Hello everyone. It's been a long, loooong time since I've posted anything on here, so I figured it was time to fix that. Do enjoy!
So, you're getting kind of hungry. You check out your stash of food, and what do you find? Some chard that Molly grew that's threatening to go bad, some Guinness you're not sure you're ever going to get around to drinking, some veggie broth, a bunch of frozen beans, some dried barley, a couple taters and a couple onions. What do you do? If you're like me, make some soup!
Winter Soup (With Chard and Barley!)
Before I embark, the whole idea behind my soup-making philosophy is that you don't go out and buy ingredients for soup. You make soup with whatever you have. So if what you have is different from the ingredients I listed here, don't make it like I made it – do you're own thing. It's all simple and sustainable and stuff.
Second thing is I recommend making your own broth. All you really have to do is collect the not-so-edible parts of your vegetables in a bag and stow them in the freezer. Once you have a bunch, just boil them for a couple hours and throw the veggie bits in the compost. The only tricky part is determining what veggie bits will keep long enough (leek greens, onion peels, broccoli stems...) and what will slime up on you (bell pepper caps, leafy matter, etc.)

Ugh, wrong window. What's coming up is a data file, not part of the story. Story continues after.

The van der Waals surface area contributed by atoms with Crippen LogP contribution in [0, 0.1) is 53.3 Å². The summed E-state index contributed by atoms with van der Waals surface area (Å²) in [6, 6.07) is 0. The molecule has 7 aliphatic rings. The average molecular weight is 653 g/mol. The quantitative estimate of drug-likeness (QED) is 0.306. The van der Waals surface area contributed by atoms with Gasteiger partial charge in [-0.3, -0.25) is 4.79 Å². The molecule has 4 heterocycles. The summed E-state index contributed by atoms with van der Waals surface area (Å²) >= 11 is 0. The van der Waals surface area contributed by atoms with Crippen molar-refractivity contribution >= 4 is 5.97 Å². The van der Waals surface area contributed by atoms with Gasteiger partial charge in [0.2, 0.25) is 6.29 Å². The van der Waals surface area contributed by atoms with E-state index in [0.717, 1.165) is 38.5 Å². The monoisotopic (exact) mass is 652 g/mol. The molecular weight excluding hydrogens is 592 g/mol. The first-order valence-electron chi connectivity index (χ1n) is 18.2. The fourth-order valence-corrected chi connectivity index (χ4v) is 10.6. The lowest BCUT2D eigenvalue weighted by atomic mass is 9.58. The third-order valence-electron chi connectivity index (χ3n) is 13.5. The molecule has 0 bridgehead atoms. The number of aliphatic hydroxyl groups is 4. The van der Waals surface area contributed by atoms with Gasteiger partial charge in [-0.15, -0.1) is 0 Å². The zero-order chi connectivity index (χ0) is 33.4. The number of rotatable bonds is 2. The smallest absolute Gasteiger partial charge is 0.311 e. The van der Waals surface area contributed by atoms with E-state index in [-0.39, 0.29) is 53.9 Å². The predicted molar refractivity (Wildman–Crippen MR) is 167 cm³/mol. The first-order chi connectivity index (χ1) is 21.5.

2 onions, diced
3 cups cooked kidney beans (you can use whatever kind. They can also just be soaked if you add them earlier in the recipe so that they have an hour or more to cook)
1 ½ cups dried barley
1 tbs butter
2 bunches of chard or other greens 2-4 taters
~2 quarts veggie stock
2 bottles of beer (I used Guinness)
2 or 3 bay leaves
4-6 cloves garlic, sliced on a bias
1 tsp oregano
1 tsp thyme
½ tsp tarragon
1. Melt the butter in the bottom a large soup pot over medium heat. Add the onions and saute until translucent. Add about half the garlic and saute for another 2 minutes.
2. Add the broth, the beer, the potatoes and the barley (basically whatever starch you're adding to the soup). You want to make sure you have enough broth to cover the other ingredients (you can add water if you run out). If your beans have merely been soaked instead of cooked, add them now too.
3. Bring the pot to a simmer (I usually crank it up to high to do this, then turn it back down once it starts to bubble). Add the seasonings, the rest of the garlic and the kale and resume simmering.
4. Let the soup simmer for at least half an hour and stir thoroughly. Serve nice and hot in a bowl.
There you have it. I personally found it to get better over night once the flavors had a chance to really come together. It's excellent with some home-baked bread... but that's another recipe :)